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NEDEROSTEK v. ENDICOTT-JOHNSON SHOE CO. (07/01/64)

THE SUPREME COURT OF PENNSYLVANIA


July 1, 1964

NEDEROSTEK, APPELLANT,
v.
ENDICOTT-JOHNSON SHOE CO.

Appeal, No. 243, Jan. T., 1964, from judgment of Court of Common Pleas of Lehigh County, April T., 1963, No. 83, in case of Jacob W. Nederostek v. Endicott-Johnson Shoe Co. and Lehigh Safety Shoe Co. Judgment reversed.

COUNSEL

Paul A. McGinley, for appellant.

E. Drummond King, with him Robert B. Doll, for appellees.

Before Jones, Cohen, Eagen, O'brien and Roberts, JJ.

Author: Roberts

[ 415 Pa. Page 137]

OPINION BY MR. JUSTICE ROBERTS

In this suit for breach of implied warranty of fitness, the court below granted defendants' motion for judgment on the pleadings filed pursuant to Pa. R.C.P. 1034. Therefore, we must consider as presently admitted by defendants all well-pleaded allegations of fact in the complaint. Smith v. Brown-Borhek Co., 414 Pa. 325, 200 A.2d 398 (1964).

The crucial paragraph in the complaint alleges: "On or about June 14, 1961, the Plaintiff was in the employ of the GIANT PORTLAND CEMENT CO., ... and on said date Plaintiff commenced wearing a pair of safety work shoes which had been supplied to him by Giant Portland Cement Co., which had been purchased by them from Lehigh Safety Shoe Co. ..., which shoes were ... manufactured by the Defendant, Endicott-Johnson Shoe Co."

[ 415 Pa. Page 138]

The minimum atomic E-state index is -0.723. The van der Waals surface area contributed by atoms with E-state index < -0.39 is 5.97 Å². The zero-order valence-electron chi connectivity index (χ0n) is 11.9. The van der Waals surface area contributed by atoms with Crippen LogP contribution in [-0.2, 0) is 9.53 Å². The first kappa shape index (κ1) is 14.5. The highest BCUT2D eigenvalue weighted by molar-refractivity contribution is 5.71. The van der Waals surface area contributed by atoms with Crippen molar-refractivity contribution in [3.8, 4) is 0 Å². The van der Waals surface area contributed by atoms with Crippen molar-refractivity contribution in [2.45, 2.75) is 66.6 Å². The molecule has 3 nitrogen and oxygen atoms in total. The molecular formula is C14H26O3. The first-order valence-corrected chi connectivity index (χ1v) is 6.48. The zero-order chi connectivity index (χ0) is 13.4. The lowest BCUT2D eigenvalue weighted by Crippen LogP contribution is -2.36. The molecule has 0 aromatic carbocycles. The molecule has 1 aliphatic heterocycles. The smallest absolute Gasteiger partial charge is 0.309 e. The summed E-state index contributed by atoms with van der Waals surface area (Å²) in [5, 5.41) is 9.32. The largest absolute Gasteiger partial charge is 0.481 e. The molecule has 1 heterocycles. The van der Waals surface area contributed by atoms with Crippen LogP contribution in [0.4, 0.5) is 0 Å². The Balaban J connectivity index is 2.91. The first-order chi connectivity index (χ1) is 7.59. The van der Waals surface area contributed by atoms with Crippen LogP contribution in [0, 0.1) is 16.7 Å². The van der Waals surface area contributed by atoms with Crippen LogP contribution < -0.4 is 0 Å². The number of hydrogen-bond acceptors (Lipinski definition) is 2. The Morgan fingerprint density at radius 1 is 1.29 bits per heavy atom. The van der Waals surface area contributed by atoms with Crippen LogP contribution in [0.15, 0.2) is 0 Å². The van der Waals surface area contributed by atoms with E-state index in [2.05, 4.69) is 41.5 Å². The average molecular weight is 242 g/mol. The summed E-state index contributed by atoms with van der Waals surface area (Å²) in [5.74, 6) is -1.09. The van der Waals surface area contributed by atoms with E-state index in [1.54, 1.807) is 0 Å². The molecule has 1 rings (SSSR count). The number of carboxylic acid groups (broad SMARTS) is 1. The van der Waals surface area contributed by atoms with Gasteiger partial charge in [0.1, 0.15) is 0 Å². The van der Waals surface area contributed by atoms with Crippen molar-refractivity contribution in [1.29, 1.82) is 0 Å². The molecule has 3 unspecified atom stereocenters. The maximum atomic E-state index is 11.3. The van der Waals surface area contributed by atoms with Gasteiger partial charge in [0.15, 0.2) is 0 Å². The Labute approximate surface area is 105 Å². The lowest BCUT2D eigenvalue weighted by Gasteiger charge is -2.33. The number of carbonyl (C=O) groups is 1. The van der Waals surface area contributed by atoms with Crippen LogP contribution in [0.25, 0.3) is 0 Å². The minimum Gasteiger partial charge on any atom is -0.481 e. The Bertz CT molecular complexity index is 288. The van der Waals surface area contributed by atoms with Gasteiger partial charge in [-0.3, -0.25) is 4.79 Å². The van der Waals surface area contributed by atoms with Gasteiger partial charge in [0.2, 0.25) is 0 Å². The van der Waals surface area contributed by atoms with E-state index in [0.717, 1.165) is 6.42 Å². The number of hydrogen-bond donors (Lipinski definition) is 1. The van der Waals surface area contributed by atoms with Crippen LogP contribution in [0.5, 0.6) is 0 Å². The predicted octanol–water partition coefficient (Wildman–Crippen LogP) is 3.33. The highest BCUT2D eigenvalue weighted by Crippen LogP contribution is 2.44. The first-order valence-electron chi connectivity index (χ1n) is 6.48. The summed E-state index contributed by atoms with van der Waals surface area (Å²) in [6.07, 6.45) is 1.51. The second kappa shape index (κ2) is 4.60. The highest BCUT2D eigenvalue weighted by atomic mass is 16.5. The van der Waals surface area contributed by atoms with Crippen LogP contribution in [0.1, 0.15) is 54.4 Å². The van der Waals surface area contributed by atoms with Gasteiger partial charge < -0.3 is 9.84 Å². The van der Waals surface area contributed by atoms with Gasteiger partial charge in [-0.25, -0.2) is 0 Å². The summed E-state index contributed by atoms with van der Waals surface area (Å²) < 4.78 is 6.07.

The complaint continues that as a result of wearing the shoes, plaintiff developed extensive contact dermatitis of the feet and hands.

The court below held: "The word 'supplied' is a broad term and could include any number of relations. When used in the context of plaintiff's complaint, that an employer supplied safety shoes to its employee, we take it to mean something similar to the supply by a government to its soldiers through a supply sergeant. It may be a fringe benefit, but it is not a sale and purchase.

"Resort to the depositions taken in this case supports that connotation for the term. ..."

We must observe at this point that the court's consideration of the depositions was improper. When ruling upon a motion for judgment on the pleadings, a court may not consider depositions or other collateral evidence. Emery v. Metzner, 191 Pa. Superior Ct. 440, 445, 156 A.2d 627, 630 (1959); Bogojavlensky v. Logan, 181 Pa. Superior Ct. 312, 124 A.2d 412 (1956); 2A Anderson, Penna. Civil Practice § 1034.21 (Supp. 1964); 1 Goodrich-Amram, § 1034(b)-1 (Supp. 1964).

The court below stated that "supplied ... could include any number of relations," yet proceeded to grant defendants' motion based upon the court's own limited (and, to plaintiff, most unfavorable) interpretation of one of those relations. This Court cannot hold, on the record which we may consider at this stage of the litigation, that, as a matter of fact or law, plaintiff is excluded from the class of persons to whom the implied warranties extend under the Uniform Commercial Code, April 6, 1953, P.L. 3, §§ 2-314, 2-315, 2-318, as amended, 12A P.S. §§ 2-314, 2-315, 2-318 (Supp. 1963), and the developing case law.

Judgment on the pleadings may be entered only in a case which is clear and free from doubt. Smith v. Brown-Borhek Co., supra. The court below indicated

[ 415 Pa. Page 139]

    that plaintiff's basic allegation was susceptible of many interpretations. This being so, the relief to be afforded defendants is not final judgment against plaintiff. The entry of judgment on the pleadings, therefore, was improper.*fn*

Disposition

Reversed and remanded with a procedendo.


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